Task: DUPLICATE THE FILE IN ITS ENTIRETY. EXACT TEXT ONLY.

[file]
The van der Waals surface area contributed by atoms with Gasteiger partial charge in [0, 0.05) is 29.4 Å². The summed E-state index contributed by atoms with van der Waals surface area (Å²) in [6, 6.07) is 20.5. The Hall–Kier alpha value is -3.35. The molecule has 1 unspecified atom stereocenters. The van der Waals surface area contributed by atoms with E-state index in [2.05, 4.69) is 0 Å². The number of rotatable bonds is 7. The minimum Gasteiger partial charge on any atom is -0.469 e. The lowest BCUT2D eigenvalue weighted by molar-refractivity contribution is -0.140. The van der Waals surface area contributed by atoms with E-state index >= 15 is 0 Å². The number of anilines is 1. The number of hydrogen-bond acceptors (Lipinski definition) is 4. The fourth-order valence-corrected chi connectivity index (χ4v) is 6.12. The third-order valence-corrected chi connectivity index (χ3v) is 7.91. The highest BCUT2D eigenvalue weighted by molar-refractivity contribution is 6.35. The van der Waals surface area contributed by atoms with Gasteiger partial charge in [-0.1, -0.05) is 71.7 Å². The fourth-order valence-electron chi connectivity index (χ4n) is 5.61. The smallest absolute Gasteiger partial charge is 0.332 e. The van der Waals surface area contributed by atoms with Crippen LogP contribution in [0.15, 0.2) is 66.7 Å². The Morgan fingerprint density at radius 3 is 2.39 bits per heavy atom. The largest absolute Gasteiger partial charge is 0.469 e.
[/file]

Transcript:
The van der Waals surface area contributed by atoms with Gasteiger partial charge in [0, 0.05) is 29.4 Å². The summed E-state index contributed by atoms with van der Waals surface area (Å²) in [6, 6.07) is 20.5. The Hall–Kier alpha value is -3.35. The molecule has 1 unspecified atom stereocenters. The van der Waals surface area contributed by atoms with E-state index in [2.05, 4.69) is 0 Å². The number of rotatable bonds is 7. The minimum Gasteiger partial charge on any atom is -0.469 e. The lowest BCUT2D eigenvalue weighted by molar-refractivity contribution is -0.140. The van der Waals surface area contributed by atoms with E-state index >= 15 is 0 Å². The number of anilines is 1. The number of hydrogen-bond acceptors (Lipinski definition) is 4. The fourth-order valence-corrected chi connectivity index (χ4v) is 6.12. The third-order valence-corrected chi connectivity index (χ3v) is 7.91. The highest BCUT2D eigenvalue weighted by molar-refractivity contribution is 6.35. The van der Waals surface area contributed by atoms with Gasteiger partial charge in [-0.1, -0.05) is 71.7 Å². The fourth-order valence-electron chi connectivity index (χ4n) is 5.61. The smallest absolute Gasteiger partial charge is 0.332 e. The van der Waals surface area contributed by atoms with Crippen LogP contribution in [0.15, 0.2) is 66.7 Å². The Morgan fingerprint density at radius 3 is 2.39 bits per heavy atom. The largest absolute Gasteiger partial charge is 0.469 e.